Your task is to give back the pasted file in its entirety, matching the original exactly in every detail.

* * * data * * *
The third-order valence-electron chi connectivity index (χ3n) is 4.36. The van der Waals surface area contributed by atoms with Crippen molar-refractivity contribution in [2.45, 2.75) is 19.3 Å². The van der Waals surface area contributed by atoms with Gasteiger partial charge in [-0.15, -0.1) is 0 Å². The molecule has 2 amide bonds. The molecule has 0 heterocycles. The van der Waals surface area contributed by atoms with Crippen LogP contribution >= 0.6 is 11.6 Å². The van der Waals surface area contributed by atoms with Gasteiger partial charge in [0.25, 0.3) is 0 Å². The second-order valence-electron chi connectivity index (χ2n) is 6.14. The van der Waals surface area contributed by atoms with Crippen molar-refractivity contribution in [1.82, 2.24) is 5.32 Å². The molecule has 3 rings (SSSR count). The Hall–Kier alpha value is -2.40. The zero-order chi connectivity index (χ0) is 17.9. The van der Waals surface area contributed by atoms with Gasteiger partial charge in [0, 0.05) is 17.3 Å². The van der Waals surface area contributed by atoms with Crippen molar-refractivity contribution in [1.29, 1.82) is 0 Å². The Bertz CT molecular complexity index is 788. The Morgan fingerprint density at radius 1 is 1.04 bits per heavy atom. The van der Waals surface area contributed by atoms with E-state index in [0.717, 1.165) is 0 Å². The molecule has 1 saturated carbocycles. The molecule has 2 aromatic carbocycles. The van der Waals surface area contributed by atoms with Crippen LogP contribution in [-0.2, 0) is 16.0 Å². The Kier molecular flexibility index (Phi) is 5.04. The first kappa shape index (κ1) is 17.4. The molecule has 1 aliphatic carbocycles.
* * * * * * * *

The third-order valence-electron chi connectivity index (χ3n) is 4.36. The van der Waals surface area contributed by atoms with Crippen molar-refractivity contribution in [2.45, 2.75) is 19.3 Å². The van der Waals surface area contributed by atoms with Gasteiger partial charge in [-0.15, -0.1) is 0 Å². The molecule has 2 amide bonds. The molecule has 0 heterocycles. The van der Waals surface area contributed by atoms with Crippen LogP contribution >= 0.6 is 11.6 Å². The van der Waals surface area contributed by atoms with Gasteiger partial charge in [0.25, 0.3) is 0 Å². The second-order valence-electron chi connectivity index (χ2n) is 6.14. The van der Waals surface area contributed by atoms with Crippen molar-refractivity contribution in [1.82, 2.24) is 5.32 Å². The molecule has 3 rings (SSSR count). The Hall–Kier alpha value is -2.40. The zero-order chi connectivity index (χ0) is 17.9. The van der Waals surface area contributed by atoms with Gasteiger partial charge in [0, 0.05) is 17.3 Å². The van der Waals surface area contributed by atoms with Crippen molar-refractivity contribution in [1.29, 1.82) is 0 Å². The Bertz CT molecular complexity index is 788. The Morgan fingerprint density at radius 1 is 1.04 bits per heavy atom. The van der Waals surface area contributed by atoms with E-state index in [0.717, 1.165) is 0 Å². The molecule has 1 saturated carbocycles. The molecule has 2 aromatic carbocycles. The van der Waals surface area contributed by atoms with Crippen LogP contribution in [-0.2, 0) is 16.0 Å². The Kier molecular flexibility index (Phi) is 5.04. The first kappa shape index (κ1) is 17.4. The molecule has 1 aliphatic carbocycles.